What is defi : crypto decentralized finance explained
Today we will focus on DeFi, or decentralized finance, which is beginning to become a very interesting, broad and complex ecosystem. We will see what lies behind the term”decentralized finance”,the important players in the sector and the innovations to come.
What is decentralized finance?
If we are talking about decentralized finance, do we include the entire cryptocurrency ecosystem? Not really, because if the latter allow the transmission of value without central control entities, they cannot really be defined as financial products. Moreover, let us not forget the term “decentralized” in the acronym DeFi, today quite few players in the ecosystem are decentralized. Indeed, most exchange platforms are traditional companies that provide efficient but centralized services.
Decentralized finance therefore represents an ecosystem where everyone could benefit from different services and financial products without control entities. This means that, for example, any user could access loans without discrimination. Today, access to technology is no longer the main barrier to accessing financial services. Furthermost everyone outside the banking system have access to the internet. This is one of Libra’s arguments. These are usually identity issues or political restrictions that prevent access to banks. Decentralized finance therefore wishes to provide its services to all, without any restrictions.
Today we are at the beginning of DeFi, and things are changing very quickly. Many projects are emerging, and existing projects are gaining momentum. More and more users and therefore more and more cash and volumes arrive on the various DeFi applications. The user experience, one of the main barriers to adoption by the general public, is being improved and decentralized finance is coming to our smartphones.
An ecosystem relies above all on the different actors that make it up. All the more so when we talk about decentralization, where synergy between these players can create more interesting services for users. Let’s take a look at this ecosystem together.
Decentralized platforms have notably appeared with Ethereum. Indeed, smart-contracts that allow to create tokens according to a very specific standard and widely used, simplifying their implementation. So these are exchange platforms similar to traditional ones, such as Coinbase or Kraken for example. But while these are centralized, you deposit your funds on the platform and hope you can get them back. Other platforms are decentralized, your cryptos do not leave your wallet. It is user-to-user exchanges that are set up. They use advanced features such as atomic swaps to enable token exchanges more quickly between users.
Unfortunately still maturing, decentralized exchanges do not offer trading volumes and interfaces as interesting as traditional exchanges. But DEX (decentralized exchanges) are evolving very rapidly and it is now “very simple” to use their services. Some of these decentralized platforms have the particularity of allowing the purchase and exchange of non-fungible tokens.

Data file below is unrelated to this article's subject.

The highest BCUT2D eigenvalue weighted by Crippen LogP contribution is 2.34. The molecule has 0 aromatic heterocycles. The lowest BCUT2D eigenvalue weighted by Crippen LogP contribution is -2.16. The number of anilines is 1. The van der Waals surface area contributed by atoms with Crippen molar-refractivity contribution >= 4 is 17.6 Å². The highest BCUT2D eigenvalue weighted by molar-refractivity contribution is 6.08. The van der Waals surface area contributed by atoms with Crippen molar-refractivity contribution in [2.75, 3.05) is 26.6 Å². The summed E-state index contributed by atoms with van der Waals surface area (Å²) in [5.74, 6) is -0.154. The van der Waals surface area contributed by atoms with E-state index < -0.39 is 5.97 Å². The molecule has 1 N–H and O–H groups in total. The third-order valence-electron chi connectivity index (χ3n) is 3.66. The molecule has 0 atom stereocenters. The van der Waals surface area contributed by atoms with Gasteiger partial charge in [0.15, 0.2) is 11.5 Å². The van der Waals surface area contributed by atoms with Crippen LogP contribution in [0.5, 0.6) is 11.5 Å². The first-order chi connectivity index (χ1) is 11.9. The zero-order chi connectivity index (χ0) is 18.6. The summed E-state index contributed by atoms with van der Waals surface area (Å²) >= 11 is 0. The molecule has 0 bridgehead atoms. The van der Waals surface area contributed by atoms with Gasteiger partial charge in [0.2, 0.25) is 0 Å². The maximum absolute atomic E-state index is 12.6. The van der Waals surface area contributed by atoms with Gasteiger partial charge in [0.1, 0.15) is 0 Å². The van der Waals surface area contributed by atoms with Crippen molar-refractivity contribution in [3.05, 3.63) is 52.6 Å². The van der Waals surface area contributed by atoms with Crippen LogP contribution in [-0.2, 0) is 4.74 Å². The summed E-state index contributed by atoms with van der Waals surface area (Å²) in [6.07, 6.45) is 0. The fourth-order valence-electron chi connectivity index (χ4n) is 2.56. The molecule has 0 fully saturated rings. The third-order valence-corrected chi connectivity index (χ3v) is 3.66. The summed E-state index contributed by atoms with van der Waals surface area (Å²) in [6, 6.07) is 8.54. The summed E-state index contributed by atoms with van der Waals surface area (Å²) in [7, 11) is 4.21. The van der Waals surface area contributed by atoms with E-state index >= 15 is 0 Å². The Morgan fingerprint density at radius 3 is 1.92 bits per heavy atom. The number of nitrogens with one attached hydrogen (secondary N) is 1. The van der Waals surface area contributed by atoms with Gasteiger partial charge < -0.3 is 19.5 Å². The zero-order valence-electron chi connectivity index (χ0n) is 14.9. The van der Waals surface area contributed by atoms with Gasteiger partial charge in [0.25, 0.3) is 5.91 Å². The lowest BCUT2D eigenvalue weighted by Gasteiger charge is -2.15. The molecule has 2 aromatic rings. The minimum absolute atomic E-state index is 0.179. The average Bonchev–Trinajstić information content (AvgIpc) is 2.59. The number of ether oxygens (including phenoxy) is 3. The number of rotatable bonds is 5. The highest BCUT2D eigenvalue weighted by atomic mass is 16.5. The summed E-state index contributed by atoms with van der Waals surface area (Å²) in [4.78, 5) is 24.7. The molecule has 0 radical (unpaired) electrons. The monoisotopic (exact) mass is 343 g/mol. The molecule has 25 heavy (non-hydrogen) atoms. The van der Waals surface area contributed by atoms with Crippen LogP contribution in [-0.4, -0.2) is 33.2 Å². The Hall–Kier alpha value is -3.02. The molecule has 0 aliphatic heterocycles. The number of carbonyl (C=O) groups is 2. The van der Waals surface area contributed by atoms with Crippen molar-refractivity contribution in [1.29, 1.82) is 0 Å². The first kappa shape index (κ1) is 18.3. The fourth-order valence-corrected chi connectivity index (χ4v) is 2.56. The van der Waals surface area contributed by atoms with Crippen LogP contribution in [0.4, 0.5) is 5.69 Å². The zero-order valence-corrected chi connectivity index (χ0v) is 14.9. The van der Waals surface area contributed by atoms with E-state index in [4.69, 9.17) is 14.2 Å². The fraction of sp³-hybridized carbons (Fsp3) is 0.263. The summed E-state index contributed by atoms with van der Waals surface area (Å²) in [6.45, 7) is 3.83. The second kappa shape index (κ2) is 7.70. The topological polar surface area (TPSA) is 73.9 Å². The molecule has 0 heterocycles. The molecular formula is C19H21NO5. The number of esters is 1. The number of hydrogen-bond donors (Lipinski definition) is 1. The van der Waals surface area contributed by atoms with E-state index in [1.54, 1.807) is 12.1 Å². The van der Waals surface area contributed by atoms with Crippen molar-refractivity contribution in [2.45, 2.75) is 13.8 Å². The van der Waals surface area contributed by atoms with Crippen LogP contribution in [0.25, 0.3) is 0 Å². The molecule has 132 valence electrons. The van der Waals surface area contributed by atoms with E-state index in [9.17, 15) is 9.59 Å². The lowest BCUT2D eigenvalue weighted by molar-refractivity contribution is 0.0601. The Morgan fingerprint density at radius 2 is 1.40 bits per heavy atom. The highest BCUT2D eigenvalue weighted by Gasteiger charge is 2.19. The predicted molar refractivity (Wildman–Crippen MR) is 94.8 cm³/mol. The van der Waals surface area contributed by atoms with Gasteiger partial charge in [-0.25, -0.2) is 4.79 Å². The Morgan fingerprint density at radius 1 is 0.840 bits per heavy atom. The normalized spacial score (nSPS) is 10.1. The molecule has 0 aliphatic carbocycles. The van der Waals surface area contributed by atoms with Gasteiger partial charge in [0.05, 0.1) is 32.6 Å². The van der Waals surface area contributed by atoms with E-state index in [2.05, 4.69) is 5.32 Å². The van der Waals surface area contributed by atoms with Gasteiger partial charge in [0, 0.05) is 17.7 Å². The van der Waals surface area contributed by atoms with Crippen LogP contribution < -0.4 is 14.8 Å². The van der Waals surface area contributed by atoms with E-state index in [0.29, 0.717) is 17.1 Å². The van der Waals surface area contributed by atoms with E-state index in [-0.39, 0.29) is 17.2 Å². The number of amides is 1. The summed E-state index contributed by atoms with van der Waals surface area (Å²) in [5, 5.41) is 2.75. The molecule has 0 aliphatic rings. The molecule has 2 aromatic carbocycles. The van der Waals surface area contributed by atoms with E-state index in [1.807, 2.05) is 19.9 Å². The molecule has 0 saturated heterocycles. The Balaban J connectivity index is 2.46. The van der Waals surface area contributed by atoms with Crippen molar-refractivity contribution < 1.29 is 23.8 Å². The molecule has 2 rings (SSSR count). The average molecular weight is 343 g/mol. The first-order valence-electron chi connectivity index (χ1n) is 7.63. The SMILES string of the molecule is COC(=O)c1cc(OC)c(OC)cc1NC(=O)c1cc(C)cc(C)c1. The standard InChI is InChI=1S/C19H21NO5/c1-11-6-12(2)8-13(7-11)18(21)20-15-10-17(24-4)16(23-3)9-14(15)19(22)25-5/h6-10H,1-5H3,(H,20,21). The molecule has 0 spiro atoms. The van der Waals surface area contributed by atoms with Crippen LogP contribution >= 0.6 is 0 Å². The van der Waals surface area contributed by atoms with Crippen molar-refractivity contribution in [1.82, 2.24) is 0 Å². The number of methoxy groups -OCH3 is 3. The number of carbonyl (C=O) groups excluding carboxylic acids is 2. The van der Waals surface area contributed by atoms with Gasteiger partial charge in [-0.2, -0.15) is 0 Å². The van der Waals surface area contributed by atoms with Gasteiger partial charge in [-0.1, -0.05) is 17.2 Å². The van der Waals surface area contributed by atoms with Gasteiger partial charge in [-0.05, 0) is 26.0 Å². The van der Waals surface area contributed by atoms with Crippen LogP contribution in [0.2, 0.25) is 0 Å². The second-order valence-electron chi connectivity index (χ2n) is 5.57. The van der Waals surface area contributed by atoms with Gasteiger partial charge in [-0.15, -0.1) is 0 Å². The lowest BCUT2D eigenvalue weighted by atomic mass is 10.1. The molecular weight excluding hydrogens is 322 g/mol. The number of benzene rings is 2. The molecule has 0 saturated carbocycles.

If for many the volatility of cryptocurrencies is an opportunity, it is not for many cases of use. Indeed, making a loan whose value varies with such intensity as can be seen in the markets does not seem to be a very good idea. That’s why a particular type of cryptocurrencies appeared, the stablecoins.. They are tokens whose value is as fixed as possible, and tending towards the price of a fiat currency. The most common scenario is indexing to the U.S. dollar. There are two main methods for stabilizing the price of these tokens:
- Insurance by fiat currencies
- Insurance by other cryptocurrencies
The first scenario is the most common, we find in this category Tether or the USDC for example. They are tokens whose stability is guaranteed by the broadcasters of the latter. Indeed, it is the funds of these companies that, in theory, allow the exchange of their tokens with a 1/1 ratio to the US dollar. Various audits are in place to verify that they have enough cash for the number of tokens in circulation. These audits are sometimes the subject of many controversies and it is difficult to determine whether the issuers actually have the funds advertised.
The second (main) type of stablecoin works differently. They are guaranteed directly by cryptocurrency funds, or rather over-guaranteed due to the volatility of cryptos. The best known is the stablecoin Dai, deployed by MakerDAO. Everyone is free to create new tokens by providing a guarantee equivalent to 150% of the creation of tokens.
Access to loans is not possible for everyone, even if a guarantee is put into play (mortgage…). In addition, lower interest payments make lenders reluctant to make their funds available. The various loan systems offered by the ecosystem are an attractive alternative for both borrowers and lenders. Indeed, operating on a P2P (without intermediary) basis, this allows users to lend their cryptocurrencies to derive some interest.